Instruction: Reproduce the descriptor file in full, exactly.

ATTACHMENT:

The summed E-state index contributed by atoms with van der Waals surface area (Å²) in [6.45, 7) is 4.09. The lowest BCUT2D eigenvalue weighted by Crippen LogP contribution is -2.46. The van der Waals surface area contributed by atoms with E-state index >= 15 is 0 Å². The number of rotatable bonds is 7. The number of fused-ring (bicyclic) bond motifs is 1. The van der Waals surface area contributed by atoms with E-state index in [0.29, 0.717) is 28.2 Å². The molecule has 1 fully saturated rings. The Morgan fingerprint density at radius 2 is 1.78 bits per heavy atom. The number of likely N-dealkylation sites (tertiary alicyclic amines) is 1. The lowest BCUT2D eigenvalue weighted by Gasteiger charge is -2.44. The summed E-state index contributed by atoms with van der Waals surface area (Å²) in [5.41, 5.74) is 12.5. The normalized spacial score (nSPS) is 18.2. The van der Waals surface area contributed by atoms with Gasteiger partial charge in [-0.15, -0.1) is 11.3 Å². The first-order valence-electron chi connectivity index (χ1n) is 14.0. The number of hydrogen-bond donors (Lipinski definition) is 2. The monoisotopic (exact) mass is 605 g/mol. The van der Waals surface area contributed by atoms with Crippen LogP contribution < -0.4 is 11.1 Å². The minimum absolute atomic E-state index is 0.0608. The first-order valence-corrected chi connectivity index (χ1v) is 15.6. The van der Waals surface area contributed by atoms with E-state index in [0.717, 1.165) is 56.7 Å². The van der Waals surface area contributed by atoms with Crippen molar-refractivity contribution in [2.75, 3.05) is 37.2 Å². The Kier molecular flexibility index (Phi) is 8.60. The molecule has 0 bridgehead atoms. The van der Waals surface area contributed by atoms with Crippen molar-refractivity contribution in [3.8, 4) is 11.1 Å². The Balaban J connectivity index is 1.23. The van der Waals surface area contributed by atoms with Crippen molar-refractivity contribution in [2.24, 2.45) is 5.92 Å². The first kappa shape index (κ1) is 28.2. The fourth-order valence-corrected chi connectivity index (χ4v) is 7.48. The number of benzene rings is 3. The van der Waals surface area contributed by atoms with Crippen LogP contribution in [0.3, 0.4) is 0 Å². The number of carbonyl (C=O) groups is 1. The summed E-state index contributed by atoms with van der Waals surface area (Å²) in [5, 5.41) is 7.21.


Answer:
The summed E-state index contributed by atoms with van der Waals surface area (Å²) in [6.45, 7) is 4.09. The lowest BCUT2D eigenvalue weighted by Crippen LogP contribution is -2.46. The van der Waals surface area contributed by atoms with E-state index >= 15 is 0 Å². The number of rotatable bonds is 7. The number of fused-ring (bicyclic) bond motifs is 1. The van der Waals surface area contributed by atoms with E-state index in [0.29, 0.717) is 28.2 Å². The molecule has 1 fully saturated rings. The Morgan fingerprint density at radius 2 is 1.78 bits per heavy atom. The number of likely N-dealkylation sites (tertiary alicyclic amines) is 1. The lowest BCUT2D eigenvalue weighted by Gasteiger charge is -2.44. The summed E-state index contributed by atoms with van der Waals surface area (Å²) in [5.41, 5.74) is 12.5. The normalized spacial score (nSPS) is 18.2. The van der Waals surface area contributed by atoms with Gasteiger partial charge in [-0.15, -0.1) is 11.3 Å². The first-order valence-electron chi connectivity index (χ1n) is 14.0. The number of hydrogen-bond donors (Lipinski definition) is 2. The monoisotopic (exact) mass is 605 g/mol. The van der Waals surface area contributed by atoms with Crippen LogP contribution < -0.4 is 11.1 Å². The minimum absolute atomic E-state index is 0.0608. The first-order valence-corrected chi connectivity index (χ1v) is 15.6. The van der Waals surface area contributed by atoms with E-state index in [0.717, 1.165) is 56.7 Å². The van der Waals surface area contributed by atoms with Crippen molar-refractivity contribution in [2.75, 3.05) is 37.2 Å². The Kier molecular flexibility index (Phi) is 8.60. The molecule has 0 bridgehead atoms. The van der Waals surface area contributed by atoms with Crippen molar-refractivity contribution in [3.8, 4) is 11.1 Å². The Balaban J connectivity index is 1.23. The van der Waals surface area contributed by atoms with Crippen molar-refractivity contribution in [2.24, 2.45) is 5.92 Å². The first kappa shape index (κ1) is 28.2. The fourth-order valence-corrected chi connectivity index (χ4v) is 7.48. The number of benzene rings is 3. The van der Waals surface area contributed by atoms with Crippen LogP contribution in [0.3, 0.4) is 0 Å². The number of carbonyl (C=O) groups is 1. The summed E-state index contributed by atoms with van der Waals surface area (Å²) in [5, 5.41) is 7.21.